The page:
Ah, the baby burrito. Quite possibly one of the best ways to soothe a fussy baby, it eases the transition from a snug, warm womb to the outside world. Swaddling helps control the Moro reflex (the involuntary muscle movements sometimes associated with feelings of falling) can reduce night time wake-ups, and provides baby with a sense of security. Typically babies enjoy being swaddled until they are anywhere between 3-6 months old, with the average end time somewhere around 4 months ( or around when they outgrow the Moro reflex)
Eventually the swaddling must come to an end for both developmental and safety reasons, so read on to learn when you need to pull the plug on it.
If you have decided to sleep train your baby, you’ll need to think about cutting out the swaddle slowly. Sleep training is designed to teach your baby to self soothe and learn to regulate their emotional responses on their own, so the swaddle would inhibit that by providing instant soothing.
If your little one previously enjoyed being swaddled and suddenly begins to fuss, it’s probably time to transition away from the swaddle. As baby reaches developmental milestones, they’ll want to be active and mobile. You’ll notice that they may wiggle their arms out, and that’s also a sign that burrito time is coming to an end as they gain their independence. As you transition away from swaddling you can try an arms-out technique that baby may enjoy and still gain some security from as they grow.
If your baby has proven that they can wiggle out or unwrap themselves, it’s time to forego the swaddle entirely since loose blankets are a danger for babies. Never allow loose blankets in the crib or bassinet in order to help lower the risk of SIDS. You can utilize safer sleeping options like zip up baby sleeping bags or wearable blankets. There’s tons of great options out there. Here are some of our favorites:Zen Sack. The Zen Sack is "gently weighted" which "echoes your reassuring touch on baby’s chest. These are a great option to transition from the swaddle!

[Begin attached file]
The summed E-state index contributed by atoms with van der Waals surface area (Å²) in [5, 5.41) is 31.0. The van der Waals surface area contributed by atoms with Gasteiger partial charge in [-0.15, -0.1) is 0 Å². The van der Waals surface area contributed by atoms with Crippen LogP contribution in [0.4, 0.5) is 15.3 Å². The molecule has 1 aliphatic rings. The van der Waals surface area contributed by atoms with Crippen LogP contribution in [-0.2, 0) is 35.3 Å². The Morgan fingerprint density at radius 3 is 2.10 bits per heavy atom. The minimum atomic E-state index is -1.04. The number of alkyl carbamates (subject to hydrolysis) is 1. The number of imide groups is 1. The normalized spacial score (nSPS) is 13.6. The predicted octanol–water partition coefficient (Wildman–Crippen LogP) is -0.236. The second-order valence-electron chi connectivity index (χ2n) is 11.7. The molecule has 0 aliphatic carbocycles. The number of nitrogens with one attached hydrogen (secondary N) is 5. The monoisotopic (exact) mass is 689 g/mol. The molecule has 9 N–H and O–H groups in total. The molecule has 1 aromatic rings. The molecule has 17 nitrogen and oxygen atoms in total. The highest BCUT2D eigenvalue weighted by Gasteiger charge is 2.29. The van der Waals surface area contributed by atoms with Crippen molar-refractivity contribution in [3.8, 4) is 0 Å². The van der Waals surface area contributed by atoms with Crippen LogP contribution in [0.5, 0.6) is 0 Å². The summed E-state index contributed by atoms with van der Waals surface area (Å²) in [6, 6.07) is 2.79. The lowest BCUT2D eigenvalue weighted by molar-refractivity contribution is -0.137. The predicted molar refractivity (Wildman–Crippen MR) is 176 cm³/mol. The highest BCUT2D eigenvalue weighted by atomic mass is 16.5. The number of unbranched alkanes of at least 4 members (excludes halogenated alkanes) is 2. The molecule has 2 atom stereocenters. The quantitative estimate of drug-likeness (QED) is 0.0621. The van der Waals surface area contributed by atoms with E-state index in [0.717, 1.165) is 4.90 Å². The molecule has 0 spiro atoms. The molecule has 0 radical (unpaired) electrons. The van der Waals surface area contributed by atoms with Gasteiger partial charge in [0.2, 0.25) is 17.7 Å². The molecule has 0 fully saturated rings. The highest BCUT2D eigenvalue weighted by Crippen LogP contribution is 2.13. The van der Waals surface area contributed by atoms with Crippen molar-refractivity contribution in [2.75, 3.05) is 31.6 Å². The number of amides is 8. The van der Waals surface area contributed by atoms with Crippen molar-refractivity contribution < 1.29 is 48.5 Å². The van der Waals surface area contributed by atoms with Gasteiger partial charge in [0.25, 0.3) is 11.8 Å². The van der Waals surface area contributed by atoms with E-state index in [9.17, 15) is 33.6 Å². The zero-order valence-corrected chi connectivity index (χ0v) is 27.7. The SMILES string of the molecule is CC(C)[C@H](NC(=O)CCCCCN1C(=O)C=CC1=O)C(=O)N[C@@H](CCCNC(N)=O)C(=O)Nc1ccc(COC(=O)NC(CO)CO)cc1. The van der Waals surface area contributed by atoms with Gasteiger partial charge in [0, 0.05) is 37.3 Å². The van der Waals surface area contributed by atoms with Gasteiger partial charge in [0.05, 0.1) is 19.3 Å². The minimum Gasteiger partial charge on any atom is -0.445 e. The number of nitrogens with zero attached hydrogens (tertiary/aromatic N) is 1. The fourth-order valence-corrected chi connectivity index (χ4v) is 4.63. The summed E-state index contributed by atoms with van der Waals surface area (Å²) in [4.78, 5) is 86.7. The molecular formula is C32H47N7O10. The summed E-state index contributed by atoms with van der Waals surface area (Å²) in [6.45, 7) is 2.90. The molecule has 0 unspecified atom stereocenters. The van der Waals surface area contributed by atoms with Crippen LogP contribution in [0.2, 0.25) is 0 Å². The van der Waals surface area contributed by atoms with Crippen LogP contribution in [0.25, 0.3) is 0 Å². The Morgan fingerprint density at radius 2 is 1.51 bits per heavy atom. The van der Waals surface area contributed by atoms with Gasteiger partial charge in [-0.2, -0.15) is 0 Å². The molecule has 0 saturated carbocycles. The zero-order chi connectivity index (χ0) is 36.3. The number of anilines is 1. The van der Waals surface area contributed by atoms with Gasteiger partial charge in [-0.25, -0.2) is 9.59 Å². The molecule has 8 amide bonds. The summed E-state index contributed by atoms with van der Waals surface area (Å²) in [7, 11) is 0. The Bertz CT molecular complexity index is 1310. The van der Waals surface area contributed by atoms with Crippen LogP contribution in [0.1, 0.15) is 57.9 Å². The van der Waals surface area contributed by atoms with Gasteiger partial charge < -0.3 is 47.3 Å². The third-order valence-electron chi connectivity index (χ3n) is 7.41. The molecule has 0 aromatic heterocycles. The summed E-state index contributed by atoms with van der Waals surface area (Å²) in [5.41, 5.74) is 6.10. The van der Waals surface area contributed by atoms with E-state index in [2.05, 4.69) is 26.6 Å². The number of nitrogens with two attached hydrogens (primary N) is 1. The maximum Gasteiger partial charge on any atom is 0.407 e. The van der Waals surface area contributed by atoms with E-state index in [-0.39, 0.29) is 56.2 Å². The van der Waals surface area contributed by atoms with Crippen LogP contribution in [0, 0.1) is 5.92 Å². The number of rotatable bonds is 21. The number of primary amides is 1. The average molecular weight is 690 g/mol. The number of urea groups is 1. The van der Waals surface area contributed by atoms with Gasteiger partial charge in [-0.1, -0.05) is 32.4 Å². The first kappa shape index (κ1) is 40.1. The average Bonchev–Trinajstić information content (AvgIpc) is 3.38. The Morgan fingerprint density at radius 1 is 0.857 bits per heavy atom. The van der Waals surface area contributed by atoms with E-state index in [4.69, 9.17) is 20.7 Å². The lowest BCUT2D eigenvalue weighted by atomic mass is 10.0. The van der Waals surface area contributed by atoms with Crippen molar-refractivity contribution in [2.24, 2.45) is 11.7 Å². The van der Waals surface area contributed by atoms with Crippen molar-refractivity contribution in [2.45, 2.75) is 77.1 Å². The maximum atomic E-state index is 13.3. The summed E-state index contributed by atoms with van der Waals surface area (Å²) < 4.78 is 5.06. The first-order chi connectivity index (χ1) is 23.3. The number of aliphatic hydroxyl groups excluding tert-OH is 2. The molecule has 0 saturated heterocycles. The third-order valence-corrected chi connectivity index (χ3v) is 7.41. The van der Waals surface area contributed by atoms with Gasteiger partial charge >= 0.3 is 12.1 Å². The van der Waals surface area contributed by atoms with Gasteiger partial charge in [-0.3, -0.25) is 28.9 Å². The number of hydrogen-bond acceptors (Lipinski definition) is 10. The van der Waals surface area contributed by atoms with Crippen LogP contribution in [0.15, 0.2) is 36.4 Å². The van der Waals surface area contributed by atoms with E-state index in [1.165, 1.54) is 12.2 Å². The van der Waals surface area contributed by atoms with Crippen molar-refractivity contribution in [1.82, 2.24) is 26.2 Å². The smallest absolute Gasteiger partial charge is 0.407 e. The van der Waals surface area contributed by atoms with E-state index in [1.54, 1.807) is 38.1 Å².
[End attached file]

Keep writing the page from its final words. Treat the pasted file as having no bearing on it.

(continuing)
If your parental intuition is telling you to stop swaddling, then trust your gut. The only hard and fast rule is that as your baby begins to try and roll over, stop immediately. If baby does succeed in turning over, they need arms out to assist with head positioning and keeping them from becoming face-down. Swaddling will inhibit that and can be very dangerous in that situation and a risk factor for SIDS. NEVER place a baby on their stomach while swaddled.
Tips on finding the best swaddles-
We love a good breathable muslin blanket as a swaddle. Here’s a few of our favorites.
When baby is a newborn you can try a velcro swaddle. They make the burrito crafting process so easy, you’ll wrap them faster than Chipotle preps your lunch.
Here is a great option from SwaddleMe. SwaddleMe offers a range of swaddles for your baby in any stage.
Carters is the old trusted brand, but for good reason. Their swaddle blankets come in two packs and are 100% cotton.
With any swaddle you choose, just be sure that it’s a lightweight and breathable fabric like cotton to ensure the baby won’t overheat while wrapped or sleeping.
As always, consult with your baby’s pediatrician and follow any advice they give you in regards to how to properly swaddle, length of time, and when to stop.
Share with us some of your favorite brands of swaddles, muslin blankets, or wearable blankets in the comments! We love to know what other moms are using and loving!
Team New Bloom